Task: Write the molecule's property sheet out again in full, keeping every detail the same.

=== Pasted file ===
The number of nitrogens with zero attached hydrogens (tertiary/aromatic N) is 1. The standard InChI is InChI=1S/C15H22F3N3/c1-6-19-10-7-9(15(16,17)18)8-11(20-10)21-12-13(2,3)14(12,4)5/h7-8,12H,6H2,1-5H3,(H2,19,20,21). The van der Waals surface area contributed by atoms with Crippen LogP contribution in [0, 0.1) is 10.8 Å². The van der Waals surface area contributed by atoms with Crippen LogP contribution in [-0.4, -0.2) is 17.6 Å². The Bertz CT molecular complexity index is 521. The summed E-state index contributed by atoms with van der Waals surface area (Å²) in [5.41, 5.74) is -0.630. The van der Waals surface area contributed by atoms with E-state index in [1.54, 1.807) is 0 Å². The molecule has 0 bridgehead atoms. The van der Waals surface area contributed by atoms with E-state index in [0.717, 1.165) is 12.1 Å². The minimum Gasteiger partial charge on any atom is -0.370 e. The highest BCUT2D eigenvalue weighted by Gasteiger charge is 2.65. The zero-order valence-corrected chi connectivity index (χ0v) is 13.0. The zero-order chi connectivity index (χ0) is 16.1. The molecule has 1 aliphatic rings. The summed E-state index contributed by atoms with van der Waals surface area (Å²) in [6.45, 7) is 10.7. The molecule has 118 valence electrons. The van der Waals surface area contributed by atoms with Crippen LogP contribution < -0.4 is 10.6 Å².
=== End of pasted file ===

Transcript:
The number of nitrogens with zero attached hydrogens (tertiary/aromatic N) is 1. The standard InChI is InChI=1S/C15H22F3N3/c1-6-19-10-7-9(15(16,17)18)8-11(20-10)21-12-13(2,3)14(12,4)5/h7-8,12H,6H2,1-5H3,(H2,19,20,21). The van der Waals surface area contributed by atoms with Crippen LogP contribution in [0, 0.1) is 10.8 Å². The van der Waals surface area contributed by atoms with Crippen LogP contribution in [-0.4, -0.2) is 17.6 Å². The Bertz CT molecular complexity index is 521. The summed E-state index contributed by atoms with van der Waals surface area (Å²) in [5.41, 5.74) is -0.630. The van der Waals surface area contributed by atoms with E-state index in [1.54, 1.807) is 0 Å². The molecule has 0 bridgehead atoms. The van der Waals surface area contributed by atoms with E-state index in [0.717, 1.165) is 12.1 Å². The minimum Gasteiger partial charge on any atom is -0.370 e. The highest BCUT2D eigenvalue weighted by Gasteiger charge is 2.65. The zero-order valence-corrected chi connectivity index (χ0v) is 13.0. The zero-order chi connectivity index (χ0) is 16.1. The molecule has 1 aliphatic rings. The summed E-state index contributed by atoms with van der Waals surface area (Å²) in [6.45, 7) is 10.7. The molecule has 118 valence electrons. The van der Waals surface area contributed by atoms with Crippen LogP contribution < -0.4 is 10.6 Å².